Some recurring Hitchcock themes run through the narrative.  Like “To Catch a Thief” and “Marnie,” there is a connection between theft and sexuality.  Except there is greater self-consciousness about it: Fran feels sexually aroused when engaging in stealing and kidnapping.

The pursuit of a missing individual is an issue that had concerned Hitchcock in a dozen films, going back to such 1930s British gems as “The 39 Steps” and “The Lady Vanishes.” Except that here the missing man, Adamson, is a kidnapper himself, specializing in kidnapping upper class men and professionals, whom he hides in his basement.

With no exception, all the characters assume false identities, names, and appearances, and they are heavily engaged in role-playing.

Stylistically, the movie is marked by symmetry.  The first and last images are the same: Close-up of Blanche at night.

What adds to the intricacy, dark humor, and irony is the fact that many scenes are set in the cemetery.

Overall, “Family Plot” reveals Hitchcock’s growing awareness that the movie industry, its core audiences, and tastes have changed.  Indeed, the star system, the desirable tight narrative focus, the sharp emotional conflicts, and clearer resolutions, all conventions of his earlier films, can no longer apply to the movies of the new era.

Structurally loose but thematically dense, ”Family Plot” shows that Hitchcock was in the process of readjustment to a new type of cinema, one that’s more flexible, more dynamic, and less star-oriented.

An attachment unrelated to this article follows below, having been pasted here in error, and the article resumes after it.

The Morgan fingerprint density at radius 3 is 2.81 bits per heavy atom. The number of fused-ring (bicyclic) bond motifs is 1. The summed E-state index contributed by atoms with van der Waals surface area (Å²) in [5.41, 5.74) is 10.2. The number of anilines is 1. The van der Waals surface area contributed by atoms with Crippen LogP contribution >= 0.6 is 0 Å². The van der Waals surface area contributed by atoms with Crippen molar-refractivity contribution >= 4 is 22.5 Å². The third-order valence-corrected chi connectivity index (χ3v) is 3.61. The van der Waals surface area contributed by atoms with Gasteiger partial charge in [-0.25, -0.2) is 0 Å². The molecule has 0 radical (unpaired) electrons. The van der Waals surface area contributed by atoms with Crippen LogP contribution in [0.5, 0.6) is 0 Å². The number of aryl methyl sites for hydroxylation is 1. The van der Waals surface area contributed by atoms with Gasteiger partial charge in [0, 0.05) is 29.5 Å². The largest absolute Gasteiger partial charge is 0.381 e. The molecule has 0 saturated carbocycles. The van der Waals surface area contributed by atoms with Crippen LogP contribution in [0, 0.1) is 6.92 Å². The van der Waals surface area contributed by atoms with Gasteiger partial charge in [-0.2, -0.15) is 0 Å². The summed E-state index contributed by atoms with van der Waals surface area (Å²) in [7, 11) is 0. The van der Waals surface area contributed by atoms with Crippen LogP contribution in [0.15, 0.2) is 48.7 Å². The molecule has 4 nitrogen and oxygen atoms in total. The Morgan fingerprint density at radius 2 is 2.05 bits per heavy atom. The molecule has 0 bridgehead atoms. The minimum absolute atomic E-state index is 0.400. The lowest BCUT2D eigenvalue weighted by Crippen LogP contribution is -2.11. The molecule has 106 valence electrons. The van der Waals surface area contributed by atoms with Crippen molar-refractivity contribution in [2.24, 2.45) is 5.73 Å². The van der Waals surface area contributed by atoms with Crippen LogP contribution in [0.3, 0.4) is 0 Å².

Female-Dominated Tale

By and large, the tale’s female roles are more interesting.  There are four women: Julia, the rich elderly woman, troubled by nightmares; Blanche, the spiritualist; Fran, a friend of Adamson who kidnaps; and Mrs. Maloney, a woman trapped by crime of her husband, and too involved to be objective.

While Julia sets the plot in motion, she then declines in significance, failing to disappear at the end.

Hitchcock’s Cameo

The director’s signature cameo appearance: the familiar silhouette is seen through a translucent window, with the word “death” superimposed.

Ending but No Closure?

In the end, the two sets of characters conjoin, and the plot nominally closes in a contrived mode, but there is no real sense of closure, and thus no real sense of gratification.

In the film’s final (jokey) shot, Blanche winks directly at the camera (namely, the viewers). And since it became Hitchcock’s last film, inevitably we read more into it–as if it were his farewell to his loyal audience of five decades!



Fran (Karen Black)

George Lumley (Bruce Dern)

Blanche Tyler (Barbara Harris)

Adamson (William Devane)

Maloney (Ed Lauter)

Julia Rainbird (Cathleen Nesbitt)

Mrs. Maloney (Katherine Helmond)

Bishop (William Prince)


Produced and directed by Alfred Hitchcock

Screenplay: Ernst Lehman, from the novel “The Rainbird Pattern” by Victor Canning

Camera; Leonard J. South

Production designer: Henry Bumstead

Set Decoration: James W. Payne

Editor: J. Terry Williams

Sound: James Alexander and Robert L. Hoyt

Costumes: Edith Head

Music: John Williams

F/X: Albert Whitlock